Every business makes an effort to track and prioritize projects, but too many of those efforts are hollow. For instance, implementing a project management tool to track projects and compare benefits will do no good if nobody can be convinced to use it. It requires a comprehensive and committed strategy to understand a business’s project portfolio and plan accordingly. In an article for Harvard Business Review, Antonio Nieto-Rodriguez introduces the “hierarchy of purpose” to achieve this aim.
A Structure for the Portfolio
To begin with, here is his proposed hierarchy to prioritize projects and initiatives:
- What is the purpose of the organization and how is that purpose best pursued? What is the strategic vision supporting this purpose?
- Given the stated purpose and vision, what matters most to the organization now and in the future? What are its priorities now and over the next two to five years?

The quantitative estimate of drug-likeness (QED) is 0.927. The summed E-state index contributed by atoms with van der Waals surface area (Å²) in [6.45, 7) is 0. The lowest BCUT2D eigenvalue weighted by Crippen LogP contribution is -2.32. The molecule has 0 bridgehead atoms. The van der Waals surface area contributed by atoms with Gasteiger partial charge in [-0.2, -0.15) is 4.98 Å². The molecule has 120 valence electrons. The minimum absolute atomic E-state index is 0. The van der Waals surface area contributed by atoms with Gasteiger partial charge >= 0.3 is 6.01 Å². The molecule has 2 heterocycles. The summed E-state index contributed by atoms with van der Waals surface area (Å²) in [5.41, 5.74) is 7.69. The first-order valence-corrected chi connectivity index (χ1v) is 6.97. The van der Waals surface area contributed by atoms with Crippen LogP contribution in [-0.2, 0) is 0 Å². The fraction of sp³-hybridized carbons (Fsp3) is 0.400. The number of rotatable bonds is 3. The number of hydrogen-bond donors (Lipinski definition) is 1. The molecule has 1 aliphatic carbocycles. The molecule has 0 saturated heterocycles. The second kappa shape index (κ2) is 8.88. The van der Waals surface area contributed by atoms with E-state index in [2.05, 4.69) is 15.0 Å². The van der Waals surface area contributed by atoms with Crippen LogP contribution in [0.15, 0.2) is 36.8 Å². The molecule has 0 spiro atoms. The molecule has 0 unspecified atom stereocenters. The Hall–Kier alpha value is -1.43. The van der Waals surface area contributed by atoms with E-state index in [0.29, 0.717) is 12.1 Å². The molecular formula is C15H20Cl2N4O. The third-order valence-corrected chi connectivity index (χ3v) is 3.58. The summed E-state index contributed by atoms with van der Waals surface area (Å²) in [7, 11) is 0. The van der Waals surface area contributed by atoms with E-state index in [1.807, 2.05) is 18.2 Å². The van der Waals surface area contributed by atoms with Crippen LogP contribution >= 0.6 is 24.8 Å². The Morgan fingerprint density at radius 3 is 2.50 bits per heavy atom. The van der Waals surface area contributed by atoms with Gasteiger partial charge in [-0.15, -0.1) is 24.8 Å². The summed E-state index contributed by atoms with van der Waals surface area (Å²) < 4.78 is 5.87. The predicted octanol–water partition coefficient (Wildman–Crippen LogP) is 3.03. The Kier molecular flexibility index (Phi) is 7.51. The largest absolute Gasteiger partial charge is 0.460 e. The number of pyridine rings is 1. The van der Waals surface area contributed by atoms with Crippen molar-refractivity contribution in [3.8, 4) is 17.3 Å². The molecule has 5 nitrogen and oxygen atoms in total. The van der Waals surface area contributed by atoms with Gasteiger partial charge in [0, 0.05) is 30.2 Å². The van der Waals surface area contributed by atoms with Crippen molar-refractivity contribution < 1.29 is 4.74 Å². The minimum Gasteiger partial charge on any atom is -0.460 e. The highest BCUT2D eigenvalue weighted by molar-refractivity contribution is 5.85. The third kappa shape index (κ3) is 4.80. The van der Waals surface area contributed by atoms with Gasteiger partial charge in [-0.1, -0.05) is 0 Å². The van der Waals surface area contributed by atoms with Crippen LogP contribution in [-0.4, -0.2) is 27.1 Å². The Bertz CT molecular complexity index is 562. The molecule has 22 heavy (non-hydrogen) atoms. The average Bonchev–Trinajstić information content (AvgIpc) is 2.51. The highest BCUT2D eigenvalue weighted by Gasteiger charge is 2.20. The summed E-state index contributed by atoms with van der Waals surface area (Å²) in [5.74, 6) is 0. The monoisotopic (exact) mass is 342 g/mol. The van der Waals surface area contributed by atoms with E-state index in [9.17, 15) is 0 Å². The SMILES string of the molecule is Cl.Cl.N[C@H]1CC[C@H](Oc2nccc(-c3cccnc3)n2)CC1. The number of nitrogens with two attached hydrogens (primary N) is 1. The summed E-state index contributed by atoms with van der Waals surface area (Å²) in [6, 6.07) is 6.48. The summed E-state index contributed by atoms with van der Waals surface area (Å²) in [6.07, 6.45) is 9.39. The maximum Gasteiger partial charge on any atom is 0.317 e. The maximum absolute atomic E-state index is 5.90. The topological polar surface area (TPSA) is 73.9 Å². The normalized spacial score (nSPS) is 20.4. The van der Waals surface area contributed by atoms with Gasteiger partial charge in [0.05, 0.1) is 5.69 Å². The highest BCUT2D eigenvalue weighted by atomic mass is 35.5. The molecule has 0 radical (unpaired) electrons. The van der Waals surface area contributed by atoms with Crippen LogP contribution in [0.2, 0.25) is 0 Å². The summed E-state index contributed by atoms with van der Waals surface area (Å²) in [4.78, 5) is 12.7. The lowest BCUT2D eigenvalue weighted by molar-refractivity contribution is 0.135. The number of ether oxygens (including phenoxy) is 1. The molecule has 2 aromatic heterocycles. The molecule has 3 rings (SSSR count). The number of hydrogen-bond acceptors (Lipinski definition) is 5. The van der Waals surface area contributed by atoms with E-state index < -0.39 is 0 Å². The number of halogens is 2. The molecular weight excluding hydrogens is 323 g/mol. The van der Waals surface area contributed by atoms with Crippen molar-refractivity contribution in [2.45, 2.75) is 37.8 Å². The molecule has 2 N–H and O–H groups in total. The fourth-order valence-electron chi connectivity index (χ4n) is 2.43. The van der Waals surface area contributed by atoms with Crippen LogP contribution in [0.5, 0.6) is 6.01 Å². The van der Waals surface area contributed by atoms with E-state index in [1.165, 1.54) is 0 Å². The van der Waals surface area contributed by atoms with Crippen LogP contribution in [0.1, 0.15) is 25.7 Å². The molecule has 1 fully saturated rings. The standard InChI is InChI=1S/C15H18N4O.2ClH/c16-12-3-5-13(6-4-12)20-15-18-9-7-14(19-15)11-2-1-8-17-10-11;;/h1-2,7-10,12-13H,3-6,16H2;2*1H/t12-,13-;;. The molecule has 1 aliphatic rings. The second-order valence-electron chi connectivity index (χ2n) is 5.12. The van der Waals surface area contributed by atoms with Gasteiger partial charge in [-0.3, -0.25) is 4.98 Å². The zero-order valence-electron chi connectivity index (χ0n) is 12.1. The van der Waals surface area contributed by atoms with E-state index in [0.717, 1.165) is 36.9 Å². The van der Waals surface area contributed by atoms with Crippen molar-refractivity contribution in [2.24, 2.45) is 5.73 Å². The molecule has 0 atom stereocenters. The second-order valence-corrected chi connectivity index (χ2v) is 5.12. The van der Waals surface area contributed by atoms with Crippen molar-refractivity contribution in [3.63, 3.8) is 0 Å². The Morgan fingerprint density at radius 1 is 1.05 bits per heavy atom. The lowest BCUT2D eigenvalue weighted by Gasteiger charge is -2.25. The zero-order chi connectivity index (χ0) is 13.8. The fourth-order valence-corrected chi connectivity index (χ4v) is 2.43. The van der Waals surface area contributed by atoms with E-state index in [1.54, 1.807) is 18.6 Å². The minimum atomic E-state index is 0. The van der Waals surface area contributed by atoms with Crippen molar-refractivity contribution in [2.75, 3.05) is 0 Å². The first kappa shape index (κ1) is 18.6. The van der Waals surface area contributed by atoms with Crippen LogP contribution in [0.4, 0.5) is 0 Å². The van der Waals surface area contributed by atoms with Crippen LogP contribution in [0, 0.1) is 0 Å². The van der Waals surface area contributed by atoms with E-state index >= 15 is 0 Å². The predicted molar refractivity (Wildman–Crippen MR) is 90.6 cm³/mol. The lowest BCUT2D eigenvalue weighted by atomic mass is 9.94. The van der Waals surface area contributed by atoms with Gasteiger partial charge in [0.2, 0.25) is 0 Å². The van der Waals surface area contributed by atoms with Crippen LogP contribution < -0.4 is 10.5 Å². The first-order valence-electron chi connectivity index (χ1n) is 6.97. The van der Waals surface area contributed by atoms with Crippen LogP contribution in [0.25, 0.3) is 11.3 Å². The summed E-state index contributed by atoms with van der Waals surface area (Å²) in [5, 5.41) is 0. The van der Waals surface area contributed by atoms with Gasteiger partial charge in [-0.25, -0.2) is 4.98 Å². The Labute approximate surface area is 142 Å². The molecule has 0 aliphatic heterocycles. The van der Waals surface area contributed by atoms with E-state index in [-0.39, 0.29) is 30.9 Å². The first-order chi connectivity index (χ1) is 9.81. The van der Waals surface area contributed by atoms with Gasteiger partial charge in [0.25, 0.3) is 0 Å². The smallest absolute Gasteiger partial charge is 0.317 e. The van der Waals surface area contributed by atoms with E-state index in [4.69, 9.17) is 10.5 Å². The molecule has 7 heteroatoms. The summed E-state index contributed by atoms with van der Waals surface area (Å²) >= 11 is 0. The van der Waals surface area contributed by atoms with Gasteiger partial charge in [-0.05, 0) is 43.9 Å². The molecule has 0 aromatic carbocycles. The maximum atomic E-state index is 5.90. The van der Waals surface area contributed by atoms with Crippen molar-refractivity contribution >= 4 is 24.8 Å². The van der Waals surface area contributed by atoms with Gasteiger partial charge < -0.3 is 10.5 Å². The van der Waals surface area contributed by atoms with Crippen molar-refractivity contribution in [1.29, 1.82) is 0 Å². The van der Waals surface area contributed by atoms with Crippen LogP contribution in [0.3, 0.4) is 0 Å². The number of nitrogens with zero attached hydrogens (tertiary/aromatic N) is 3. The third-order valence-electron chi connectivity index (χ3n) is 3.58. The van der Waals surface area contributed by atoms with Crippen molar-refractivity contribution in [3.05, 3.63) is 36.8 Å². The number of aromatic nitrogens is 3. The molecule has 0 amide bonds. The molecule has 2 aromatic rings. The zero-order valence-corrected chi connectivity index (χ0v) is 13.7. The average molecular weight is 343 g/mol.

- Based on the answers to the first two points, which projects are the most strategic and should be resourced to the hilt? Which projects align with the purpose, vision, and priorities, and which should be stopped or scrapped?
- Now that there is clarity around the strategic priorities and the projects that matter most, who are the best people to execute on those projects?
- … What are the precise outcome-related targets that will measure real performance and value creation? Reduce your attention to inputs and focus on those instead.
This framework establishes alignment and priorities of projects in a deliberate and clear manner. As long as there is integrity in the way these questions are answered, a useful picture of the project portfolio should emerge.
Nieto-Rodriguez offers some additional tips to remember about maintaining the project portfolio. Notably, he finds that the organizations with risk-averse executives are often the ones with way too many projects in progress, because they are afraid to “miss out” on anything. However, the most successful executives typically have a higher risk appetite and focus on a select few priorities, into which they direct the brunt of their resources. Ultimately, taking more risk is the less risky bet in this case, because trying to do too much mostly guarantees that not enough will get done.
For some examples of portfolios and priorities gone awry, you can view the original article here: https://hbr.org/2016/12/how-to-prioritize-your-companys-projects